a

Facebook

Twitter

Copyright 2019 Dayton DUI.
All Rights Reserved.

9:00 - 17:00

Our Opening Hours Mon. - Fri.

Facebook

Twitter

Search
OVI Menu
 

ohio attorney Tag

Dayton DUI Attorney Charles Rowland > Posts tagged "ohio attorney" (Page 2)

Actual Guilt vs. Legal Guilt

Image via Wikipedia"We make a distinction in this case between the "actual" guilt or innocence of a defendant and the "legal" guilt or innocence of a defendant. "Legal" guilt or innocence is that determination made by the trier of fact in a criminal trial.  Thus a defendant found "legally" guilty has been found guilty beyond a reasonable doubt by a jury of his peers in a criminal adjudication. "Actual" guilt is intended to refer to a determination in a civil trial, by a preponderance of the evidence, that the defendant engaged in the conduct he was accused of in the...

Continue reading

DUI Fatalities Fall

[caption id="" align="alignright" width="144" caption="Image by cobalt123 via Flickr"][/caption]Drunken driving fatalities in U.S. drop over 1/3 between 1982 and 2006. This large drop occurred in spite of dramatic increases during the same period in the number of vehicle miles traveled, registered motor vehicles on the road, licensed drivers, and population of the country. ...

Continue reading

Ohio Changes Traffic Laws

[caption id="" align="alignright" width="108" caption="Image by liangjinjian via Flickr"][/caption]House Bill 2 changed the traffic laws of Ohio dramatically.  Here is a summary which can be found at the Ohio Department of Public Safety's website: http://publicsafety.ohio.gov/.  Three of the major legal changes are listed below. 1. Increase in speed limits for motor vehicles weighing in excess of eight thousand pounds empty weight or a noncommercial bus from the current 55 to 65 mph.  The new uniform limit would apply on certain interstate highways.  Citations for such vehicle violations will be issues as a violation of...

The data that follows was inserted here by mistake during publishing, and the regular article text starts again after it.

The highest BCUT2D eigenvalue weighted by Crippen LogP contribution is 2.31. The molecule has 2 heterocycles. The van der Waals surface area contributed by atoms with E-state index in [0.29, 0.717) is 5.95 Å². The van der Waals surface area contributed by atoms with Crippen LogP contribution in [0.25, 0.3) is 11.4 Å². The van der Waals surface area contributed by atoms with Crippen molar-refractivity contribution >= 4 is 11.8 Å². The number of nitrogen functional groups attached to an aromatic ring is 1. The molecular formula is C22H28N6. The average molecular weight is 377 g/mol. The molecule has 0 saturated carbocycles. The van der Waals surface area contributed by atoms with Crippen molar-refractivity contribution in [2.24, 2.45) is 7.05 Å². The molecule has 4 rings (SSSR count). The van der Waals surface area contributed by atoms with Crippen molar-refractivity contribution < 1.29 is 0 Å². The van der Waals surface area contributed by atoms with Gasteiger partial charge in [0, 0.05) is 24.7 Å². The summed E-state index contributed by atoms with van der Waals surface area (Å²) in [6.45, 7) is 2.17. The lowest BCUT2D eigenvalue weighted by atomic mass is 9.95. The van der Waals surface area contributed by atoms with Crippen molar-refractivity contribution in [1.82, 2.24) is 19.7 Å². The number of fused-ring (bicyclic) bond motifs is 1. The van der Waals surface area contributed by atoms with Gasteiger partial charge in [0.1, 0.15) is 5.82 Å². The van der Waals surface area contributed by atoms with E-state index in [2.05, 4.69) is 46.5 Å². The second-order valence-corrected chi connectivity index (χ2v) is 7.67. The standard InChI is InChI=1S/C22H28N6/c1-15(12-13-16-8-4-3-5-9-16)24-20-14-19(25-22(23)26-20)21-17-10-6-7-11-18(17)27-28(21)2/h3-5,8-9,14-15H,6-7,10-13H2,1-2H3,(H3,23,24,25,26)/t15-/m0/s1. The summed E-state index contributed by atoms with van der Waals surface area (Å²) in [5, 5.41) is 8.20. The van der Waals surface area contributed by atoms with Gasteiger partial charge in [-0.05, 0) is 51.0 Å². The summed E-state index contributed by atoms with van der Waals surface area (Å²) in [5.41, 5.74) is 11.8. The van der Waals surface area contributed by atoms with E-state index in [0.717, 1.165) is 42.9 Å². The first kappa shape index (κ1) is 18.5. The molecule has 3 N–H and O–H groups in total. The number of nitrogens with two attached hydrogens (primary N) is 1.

Continue reading

Motorized Bar Stool Profits at Issue

On April 1, 2009, this blog reported on the unusual arrest of Kile Wygle.  Mr. Wygle was arrested in Newark (Licking County), Ohio for impaired driving after he crashed on his homemade motorized barstool (see picture below).  It happens that Mr. Wygle also owes approximately $37,000 in back child support.  So, the Licking County Child Support Enforcement Agency is moving in to preemptively seize any profits which may be derived from the sale of the barstool. [Editor's Note: I want one].  www.TheStandard.net is reporting that Mr. Wygle thinks the entire situation is "pretty...

Continue reading

Ohio Speed Limit Update

Image by bredgur via FlickrSubject: Ohio H.B. 162-Speed limit to 70 mphOn Wednesday, June 3, 2009, The Ohio House Transportation and Infrastructure Committee will hold a second hearing for H.B. 162 that would raise the speed limit to 70 m.p.h. on Ohio's Interstates. The hearing will take place at 10:30 AM in Room 017 (in the basement of the Statehouse). The agenda states that the hearing is open to Proponents, Opponents, and Interested Parties.You can be sure that the government and insurance representatives will be there to claim the entire population of Ohio will...

Continue reading